Do Not Cite Just a Retail Website for Release Dates!

Subject: General Tech, Systems | August 2, 2013 - 11:48 PM |
Tagged: xbox one, ps4

Toys "R" Us received attention by listing launch dates for both next generation consoles on their retail website. The Xbox One is rumored to launch on November 29th, which is Black Friday for North Americans, and the PlayStation 4 on December 13th. The two console manufacturers refused to confirm these dates.

Then, something odd happened: a Toys "R" Us spokesperson allegedly contacted BT Games to assert their listing was provided by vendors of Microsoft and Sony.

View Full Size

You know, a giraffe has a long and easily accessible neck.

Most of the time, I cringe at placeholder information on store product pages. WiiU titles, prior to launch, were tagged with a list price of $99 at multiple sites; I have seen Unreal Tournament 2007 listed with a January 5th 2007 release date... and kept this incorrect date for, as I remember, about 6 months after it passed.

How many expected release dates have you seen for Duke Nukem Forever?

Even with the source, I cannot wrap my head around two Friday console launches. Tuesdays and Sundays have been more typical, I assume due to existing distribution for movies and games, which boggles me about why both would, independently, choose Friday.

I will remain skeptical until official word, or a leaked promotional image, confirms or denies this. My real point, I guess, is how retailers seem to have a policy of made-up placeholder dates and prices. Frankly, I tend to feel better citing an anonymous source.

Source: BT

August 3, 2013 | 01:21 AM - Posted by Branthog

The idea that either console would release in December -- or even after Thanksgiving -- is pretty ridiculous. Not to mention, do people really think either console is going to launch a full month or more after Call of Duty releases when they know that is going to be a pretty powerful system seller?

Also... I'm an impatient grown-ass man and I want my new consoles now, damn it! :D

August 3, 2013 | 03:58 AM - Posted by arbiter

they will release the console on their schedule not cause of 1 game. truthfully call of duty has been kinda sucking last bunch of years.

August 3, 2013 | 01:07 PM - Posted by Branthog

It's the biggest selling title by several times over and they'll release the consoles when they can have them finished and have the best opportunity to benefit their early sales.

August 3, 2013 | 04:51 AM - Posted by praack

it gets pretty bad with the hype out there, when in reality you can let the launch skip buy sit back to 6-8 months then pick one up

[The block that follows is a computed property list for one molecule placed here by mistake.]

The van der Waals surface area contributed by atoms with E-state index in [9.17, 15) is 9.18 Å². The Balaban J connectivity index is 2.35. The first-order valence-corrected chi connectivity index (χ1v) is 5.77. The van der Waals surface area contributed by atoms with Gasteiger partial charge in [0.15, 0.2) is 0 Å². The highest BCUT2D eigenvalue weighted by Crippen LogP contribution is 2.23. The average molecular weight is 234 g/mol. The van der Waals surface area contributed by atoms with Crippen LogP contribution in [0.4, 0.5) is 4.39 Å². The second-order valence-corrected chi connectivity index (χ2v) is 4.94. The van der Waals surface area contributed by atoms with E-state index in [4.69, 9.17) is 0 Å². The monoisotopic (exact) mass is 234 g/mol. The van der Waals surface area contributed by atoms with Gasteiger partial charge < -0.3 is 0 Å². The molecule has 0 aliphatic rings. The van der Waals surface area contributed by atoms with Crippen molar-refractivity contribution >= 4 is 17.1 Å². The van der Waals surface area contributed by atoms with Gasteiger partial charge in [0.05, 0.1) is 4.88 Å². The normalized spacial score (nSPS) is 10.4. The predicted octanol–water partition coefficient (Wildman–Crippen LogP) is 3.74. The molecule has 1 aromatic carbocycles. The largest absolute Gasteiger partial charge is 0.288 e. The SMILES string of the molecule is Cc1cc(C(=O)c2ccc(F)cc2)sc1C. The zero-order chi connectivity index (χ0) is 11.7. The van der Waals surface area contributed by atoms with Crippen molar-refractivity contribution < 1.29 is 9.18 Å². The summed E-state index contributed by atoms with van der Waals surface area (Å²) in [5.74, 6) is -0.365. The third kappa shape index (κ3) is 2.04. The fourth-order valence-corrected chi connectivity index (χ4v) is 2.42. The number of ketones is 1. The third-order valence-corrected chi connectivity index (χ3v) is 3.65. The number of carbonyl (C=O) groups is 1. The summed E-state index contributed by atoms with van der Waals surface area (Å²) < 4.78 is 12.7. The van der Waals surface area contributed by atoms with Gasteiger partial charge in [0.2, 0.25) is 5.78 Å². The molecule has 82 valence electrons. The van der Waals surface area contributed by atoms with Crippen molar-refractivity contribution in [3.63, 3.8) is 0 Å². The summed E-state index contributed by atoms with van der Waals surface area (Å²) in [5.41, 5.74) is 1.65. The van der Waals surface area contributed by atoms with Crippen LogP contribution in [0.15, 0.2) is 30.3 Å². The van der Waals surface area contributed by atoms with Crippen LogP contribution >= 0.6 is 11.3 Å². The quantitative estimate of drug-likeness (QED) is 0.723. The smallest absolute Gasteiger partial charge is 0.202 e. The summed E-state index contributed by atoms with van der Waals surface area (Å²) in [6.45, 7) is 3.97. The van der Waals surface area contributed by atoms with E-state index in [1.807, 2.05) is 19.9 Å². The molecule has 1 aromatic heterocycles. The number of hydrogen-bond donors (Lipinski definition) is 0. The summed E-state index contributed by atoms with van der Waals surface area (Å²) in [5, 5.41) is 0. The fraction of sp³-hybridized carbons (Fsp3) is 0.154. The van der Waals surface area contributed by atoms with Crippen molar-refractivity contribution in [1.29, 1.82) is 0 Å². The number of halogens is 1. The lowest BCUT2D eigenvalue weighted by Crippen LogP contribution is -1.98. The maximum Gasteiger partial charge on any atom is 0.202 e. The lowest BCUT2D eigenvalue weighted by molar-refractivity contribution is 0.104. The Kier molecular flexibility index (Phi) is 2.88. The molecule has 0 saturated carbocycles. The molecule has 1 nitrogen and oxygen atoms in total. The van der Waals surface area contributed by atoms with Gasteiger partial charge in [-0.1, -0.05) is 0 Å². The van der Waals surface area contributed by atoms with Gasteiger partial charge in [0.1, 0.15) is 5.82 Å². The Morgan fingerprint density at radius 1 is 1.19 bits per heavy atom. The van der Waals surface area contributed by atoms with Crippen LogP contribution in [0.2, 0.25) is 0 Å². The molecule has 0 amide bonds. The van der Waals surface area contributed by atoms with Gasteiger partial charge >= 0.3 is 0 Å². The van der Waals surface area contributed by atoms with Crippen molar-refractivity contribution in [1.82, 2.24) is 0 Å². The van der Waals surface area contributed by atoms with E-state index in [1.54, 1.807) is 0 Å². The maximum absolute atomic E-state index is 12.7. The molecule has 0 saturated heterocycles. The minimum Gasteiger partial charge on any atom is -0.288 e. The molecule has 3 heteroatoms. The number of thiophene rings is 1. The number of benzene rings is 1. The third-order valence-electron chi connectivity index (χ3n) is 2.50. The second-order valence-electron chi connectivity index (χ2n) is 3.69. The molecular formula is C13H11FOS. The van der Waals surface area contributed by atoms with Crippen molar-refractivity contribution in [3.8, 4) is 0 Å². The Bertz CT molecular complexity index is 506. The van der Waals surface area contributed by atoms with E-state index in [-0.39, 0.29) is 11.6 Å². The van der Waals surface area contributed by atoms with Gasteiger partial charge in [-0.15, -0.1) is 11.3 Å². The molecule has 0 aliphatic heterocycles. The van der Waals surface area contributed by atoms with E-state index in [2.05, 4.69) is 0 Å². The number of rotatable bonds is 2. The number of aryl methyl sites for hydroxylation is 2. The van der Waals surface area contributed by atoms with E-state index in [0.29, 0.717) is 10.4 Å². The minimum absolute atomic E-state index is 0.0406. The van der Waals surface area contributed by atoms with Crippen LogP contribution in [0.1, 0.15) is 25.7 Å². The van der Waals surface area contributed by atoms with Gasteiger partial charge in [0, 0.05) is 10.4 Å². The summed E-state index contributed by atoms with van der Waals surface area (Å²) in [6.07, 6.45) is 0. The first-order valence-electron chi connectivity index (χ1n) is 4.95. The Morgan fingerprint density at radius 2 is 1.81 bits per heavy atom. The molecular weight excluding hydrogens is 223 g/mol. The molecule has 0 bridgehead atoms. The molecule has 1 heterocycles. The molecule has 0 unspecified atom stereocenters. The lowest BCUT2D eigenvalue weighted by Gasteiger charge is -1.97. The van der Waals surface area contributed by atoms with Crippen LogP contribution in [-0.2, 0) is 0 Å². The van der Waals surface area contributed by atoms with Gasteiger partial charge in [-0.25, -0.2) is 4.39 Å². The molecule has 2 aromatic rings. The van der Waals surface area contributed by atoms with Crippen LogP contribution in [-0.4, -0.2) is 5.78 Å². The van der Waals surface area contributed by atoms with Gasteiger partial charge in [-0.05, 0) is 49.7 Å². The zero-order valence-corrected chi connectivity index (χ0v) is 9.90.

though the ps4 remains more configurable , with more open structure.

but something tells me i'll still be on my PC gamin and just using my PS3 for netflix and blu rays

August 3, 2013 | 08:51 AM - Posted by Redshirt (not verified)

The fact that the UK arm of Toys 'R' Us chose a Friday shouldn't be surprising. Release dates for the UK are typically Fridays - a google search or 2 would have confirmed this.

The date is probably wrong, but not because they chose a Friday.

August 6, 2013 | 03:29 AM - Posted by Jim Tanous

I've been speculating about release dates as well but one thought that occurred to me recently is that this will be the first major console launch cycle where day one pre-ordered home shipments are a real factor. After waiting in line for 18 hours for an Xbox 360 while in college, I preordered the "Day One" edition of the Xbox One this time around.

Of course, we'll have to wait and see if they can fill all the pre-orders, but assuming they can, I wonder how many people would follow the path I'm going to take and stay home on launch day? If it's a significant number, then perhaps a launch day like Black Friday would make sense. The die hard fans are going to pre-order, so a Black Friday launch moves all of the remaining inventory as less dedicated fans are tempted to pick one up while bargain hunting.

Post new comment

The content of this field is kept private and will not be shown publicly.
  • Lines and paragraphs break automatically.
  • Allowed HTML tags: <a> <em> <strong> <cite> <code> <ul> <ol> <li> <dl> <dt> <dd> <blockquote><p><br>
  • Web page addresses and e-mail addresses turn into links automatically.

More information about formatting options

By submitting this form, you accept the Mollom privacy policy.